Our online presence matches our business style which is very much one-to-one, private and studio based.

Kyle and I are the face of Robert Hallett-Goldsmith.  Kyle’s photographs are the windows into what we create.  We write and layout all our printed marketing materials prior to turning them over to our graphic designer to be polished professionally.  Our monthly ads in three glossy Pittsburgh magazines are unmistakably HALLETT in look.  We want our online presence to match and reinforce the print, physical and personal presence that has built our business.

When we built our website, we spent many weeks looking at websites of jewelers, designers, galleries, and photographers.  We looked at content and function but realized that our favorite websites had a presence that was emotional and personal without much or any social media.

Kyle and I did the site map for the website, selected photos, wrote every word, pre-built each page in Publisher and tested the site with customers before turning it over to the WordPress professional.  We asked our testers to look at the mockups on their phones because we wanted the website to be easy to share in a restaurant or bar.  Customer experiences in the studio and excited in person referrals by happy customers are the core of our success.  Our website reveals but makes people want to see more at the studio.  And it feels like us.

When we post to the website, we send emails to a list of about 500 customers.  The posts are meant to feel private. We don’t leave a blog stream. The stats for our last email are 63.2% open rate and 16.2% click rate.  Industry averages are 14.5% open rate and 1.6% click rate.  We also received 15 return emails thanking us and an equal number of phone calls.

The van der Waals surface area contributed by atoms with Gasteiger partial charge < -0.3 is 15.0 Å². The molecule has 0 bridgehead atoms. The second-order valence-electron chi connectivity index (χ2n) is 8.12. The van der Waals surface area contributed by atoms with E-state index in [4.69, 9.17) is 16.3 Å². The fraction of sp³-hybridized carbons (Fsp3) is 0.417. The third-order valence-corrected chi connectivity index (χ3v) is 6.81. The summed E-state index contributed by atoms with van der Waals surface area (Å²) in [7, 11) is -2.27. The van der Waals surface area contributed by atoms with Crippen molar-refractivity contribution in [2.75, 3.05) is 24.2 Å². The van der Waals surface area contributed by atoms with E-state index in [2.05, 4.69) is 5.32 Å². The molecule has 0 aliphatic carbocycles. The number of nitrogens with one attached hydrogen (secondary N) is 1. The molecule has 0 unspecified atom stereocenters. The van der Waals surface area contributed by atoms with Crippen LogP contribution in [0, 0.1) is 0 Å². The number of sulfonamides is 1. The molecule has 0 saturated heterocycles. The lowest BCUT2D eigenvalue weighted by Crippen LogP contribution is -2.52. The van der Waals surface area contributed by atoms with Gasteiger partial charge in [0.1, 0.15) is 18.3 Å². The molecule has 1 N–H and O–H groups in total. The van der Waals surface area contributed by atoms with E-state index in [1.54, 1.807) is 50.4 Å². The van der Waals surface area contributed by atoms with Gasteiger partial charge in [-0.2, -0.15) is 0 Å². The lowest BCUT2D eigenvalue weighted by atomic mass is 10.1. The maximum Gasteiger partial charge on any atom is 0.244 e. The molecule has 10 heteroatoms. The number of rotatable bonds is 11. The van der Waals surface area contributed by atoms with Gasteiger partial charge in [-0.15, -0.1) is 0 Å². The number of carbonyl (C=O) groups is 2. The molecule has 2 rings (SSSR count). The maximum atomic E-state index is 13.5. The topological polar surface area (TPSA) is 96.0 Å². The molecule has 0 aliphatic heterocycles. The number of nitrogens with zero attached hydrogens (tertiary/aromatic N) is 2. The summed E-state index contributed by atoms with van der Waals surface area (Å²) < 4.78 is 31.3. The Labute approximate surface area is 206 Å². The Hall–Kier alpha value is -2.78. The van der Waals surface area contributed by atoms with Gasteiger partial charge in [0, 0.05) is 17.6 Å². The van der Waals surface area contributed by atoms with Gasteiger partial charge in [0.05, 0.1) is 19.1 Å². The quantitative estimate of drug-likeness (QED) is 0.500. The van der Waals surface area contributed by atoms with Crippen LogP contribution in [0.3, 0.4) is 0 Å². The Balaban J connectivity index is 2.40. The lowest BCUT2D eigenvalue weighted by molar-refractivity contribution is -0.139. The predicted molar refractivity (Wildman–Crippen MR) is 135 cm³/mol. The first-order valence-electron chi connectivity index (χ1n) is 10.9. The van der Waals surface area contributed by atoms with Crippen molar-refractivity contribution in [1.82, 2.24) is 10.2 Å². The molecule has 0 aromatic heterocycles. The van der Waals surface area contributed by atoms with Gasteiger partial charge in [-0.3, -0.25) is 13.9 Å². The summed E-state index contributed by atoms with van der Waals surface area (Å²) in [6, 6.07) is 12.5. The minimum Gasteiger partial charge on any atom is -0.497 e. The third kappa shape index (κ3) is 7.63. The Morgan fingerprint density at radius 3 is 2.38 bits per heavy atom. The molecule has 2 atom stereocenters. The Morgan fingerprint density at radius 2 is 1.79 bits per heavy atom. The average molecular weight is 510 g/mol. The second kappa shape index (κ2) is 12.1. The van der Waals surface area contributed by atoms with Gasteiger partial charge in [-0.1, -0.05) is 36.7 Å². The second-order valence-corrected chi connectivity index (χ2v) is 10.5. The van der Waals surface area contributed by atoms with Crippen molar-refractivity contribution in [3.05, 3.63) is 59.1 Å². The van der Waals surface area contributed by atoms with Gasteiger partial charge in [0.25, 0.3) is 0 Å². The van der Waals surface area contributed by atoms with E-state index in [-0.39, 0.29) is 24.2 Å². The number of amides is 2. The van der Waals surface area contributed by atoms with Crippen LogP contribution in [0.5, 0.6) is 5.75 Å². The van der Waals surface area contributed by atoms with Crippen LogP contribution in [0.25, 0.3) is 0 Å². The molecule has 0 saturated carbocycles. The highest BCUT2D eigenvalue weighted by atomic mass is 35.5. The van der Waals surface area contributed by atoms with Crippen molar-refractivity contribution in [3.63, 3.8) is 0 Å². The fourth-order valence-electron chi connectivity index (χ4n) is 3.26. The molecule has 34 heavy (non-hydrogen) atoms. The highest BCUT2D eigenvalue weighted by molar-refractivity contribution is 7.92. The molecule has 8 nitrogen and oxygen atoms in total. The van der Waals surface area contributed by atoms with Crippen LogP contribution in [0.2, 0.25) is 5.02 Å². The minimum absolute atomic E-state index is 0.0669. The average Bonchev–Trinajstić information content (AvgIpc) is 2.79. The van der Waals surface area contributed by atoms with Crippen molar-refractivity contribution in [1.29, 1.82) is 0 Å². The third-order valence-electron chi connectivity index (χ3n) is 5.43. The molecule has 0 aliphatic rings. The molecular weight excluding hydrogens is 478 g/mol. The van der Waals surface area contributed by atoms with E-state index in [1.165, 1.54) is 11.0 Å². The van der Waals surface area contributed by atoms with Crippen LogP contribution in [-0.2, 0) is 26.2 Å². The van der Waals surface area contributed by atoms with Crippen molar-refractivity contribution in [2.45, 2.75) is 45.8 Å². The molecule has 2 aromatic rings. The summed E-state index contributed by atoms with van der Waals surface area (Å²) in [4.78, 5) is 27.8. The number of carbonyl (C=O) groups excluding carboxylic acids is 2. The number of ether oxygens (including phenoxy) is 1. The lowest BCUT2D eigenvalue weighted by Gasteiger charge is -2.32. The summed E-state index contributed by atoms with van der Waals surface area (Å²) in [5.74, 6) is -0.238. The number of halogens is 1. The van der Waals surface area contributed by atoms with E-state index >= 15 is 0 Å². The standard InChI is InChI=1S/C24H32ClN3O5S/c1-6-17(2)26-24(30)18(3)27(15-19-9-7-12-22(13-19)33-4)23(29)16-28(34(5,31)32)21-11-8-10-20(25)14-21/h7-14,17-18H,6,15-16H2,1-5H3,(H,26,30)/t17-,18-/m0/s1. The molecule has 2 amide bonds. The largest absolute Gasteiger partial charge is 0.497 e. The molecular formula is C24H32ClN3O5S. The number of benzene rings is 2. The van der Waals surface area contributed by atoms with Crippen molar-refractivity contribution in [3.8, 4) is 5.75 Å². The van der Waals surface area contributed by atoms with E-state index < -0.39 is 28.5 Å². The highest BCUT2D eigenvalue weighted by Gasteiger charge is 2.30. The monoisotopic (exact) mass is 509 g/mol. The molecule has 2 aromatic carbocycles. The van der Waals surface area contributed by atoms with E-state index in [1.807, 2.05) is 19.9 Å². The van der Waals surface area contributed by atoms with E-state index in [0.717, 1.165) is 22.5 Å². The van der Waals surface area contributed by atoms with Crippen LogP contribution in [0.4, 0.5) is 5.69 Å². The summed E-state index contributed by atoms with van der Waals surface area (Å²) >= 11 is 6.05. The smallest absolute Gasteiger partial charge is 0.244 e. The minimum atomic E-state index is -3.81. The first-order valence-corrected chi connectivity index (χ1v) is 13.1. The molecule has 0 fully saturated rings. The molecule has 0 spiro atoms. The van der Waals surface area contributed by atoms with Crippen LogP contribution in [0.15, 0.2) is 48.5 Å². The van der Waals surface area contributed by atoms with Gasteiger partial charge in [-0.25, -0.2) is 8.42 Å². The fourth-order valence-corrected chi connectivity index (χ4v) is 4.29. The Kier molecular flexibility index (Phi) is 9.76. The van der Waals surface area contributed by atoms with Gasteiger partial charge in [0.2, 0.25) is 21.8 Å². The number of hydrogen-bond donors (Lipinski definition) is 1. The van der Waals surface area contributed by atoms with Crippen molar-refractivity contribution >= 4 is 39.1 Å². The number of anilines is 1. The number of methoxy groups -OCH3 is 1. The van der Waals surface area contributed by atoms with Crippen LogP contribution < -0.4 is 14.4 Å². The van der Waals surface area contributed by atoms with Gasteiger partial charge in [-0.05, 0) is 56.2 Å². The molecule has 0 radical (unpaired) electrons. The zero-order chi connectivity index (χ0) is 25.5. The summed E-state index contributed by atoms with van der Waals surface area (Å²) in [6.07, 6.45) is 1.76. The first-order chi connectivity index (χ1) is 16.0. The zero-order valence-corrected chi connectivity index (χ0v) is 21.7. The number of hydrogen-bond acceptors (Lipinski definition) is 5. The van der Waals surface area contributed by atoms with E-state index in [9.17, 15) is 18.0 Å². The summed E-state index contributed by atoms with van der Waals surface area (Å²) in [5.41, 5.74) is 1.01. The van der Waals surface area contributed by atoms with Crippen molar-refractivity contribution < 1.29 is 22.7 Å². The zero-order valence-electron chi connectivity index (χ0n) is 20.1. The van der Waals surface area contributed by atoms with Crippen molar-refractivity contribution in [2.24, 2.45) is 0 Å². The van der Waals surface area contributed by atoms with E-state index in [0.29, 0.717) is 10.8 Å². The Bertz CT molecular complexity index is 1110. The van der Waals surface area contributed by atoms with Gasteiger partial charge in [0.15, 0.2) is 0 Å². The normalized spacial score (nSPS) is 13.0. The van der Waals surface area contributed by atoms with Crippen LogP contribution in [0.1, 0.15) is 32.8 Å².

A very smart, Coolest Store winner told me that custom design projects that were entirely online accounted for 40% of his sales, that they were unprofitable and that he didn’t think they would ever be profitable.  We have worked to make the digital extensions of our studio-based design process both enjoyable and profitable.  Whenever possible, especially with a new client, we start the process in person in the studio, looking through very old-school photo albums of our work and then grounding the images with real jewelry in and on the customer’s hands.  We can access some of our 30,000+ digital images and perhaps begin simple work in Matrix, starting with components of a past project.  We usually use the CAD computer in the studio area – at Rob’s bench – so there is a tangible connection from digital to tools to the finished jewelry.   If the design process moves online, we send text messages with images or we build private, password protected web pages (see Other links 2).  We encourage customers to use their phone where the images are at high resolution and at jewelry scale.  The choice of device also encourages a phone conversation rather than an email exchange.

This business is one of personal connections, beautiful and tactile materials and subtle communications.  A picture may be worth 1000 words but a voice and a face can communicate more.  And that is why, while we embrace technology, we have found ways to bend it to suit our style.

We may miss a few customers who live online but we enjoy our success with the ones who recognize that our online presence is different and slow down to take a closer look.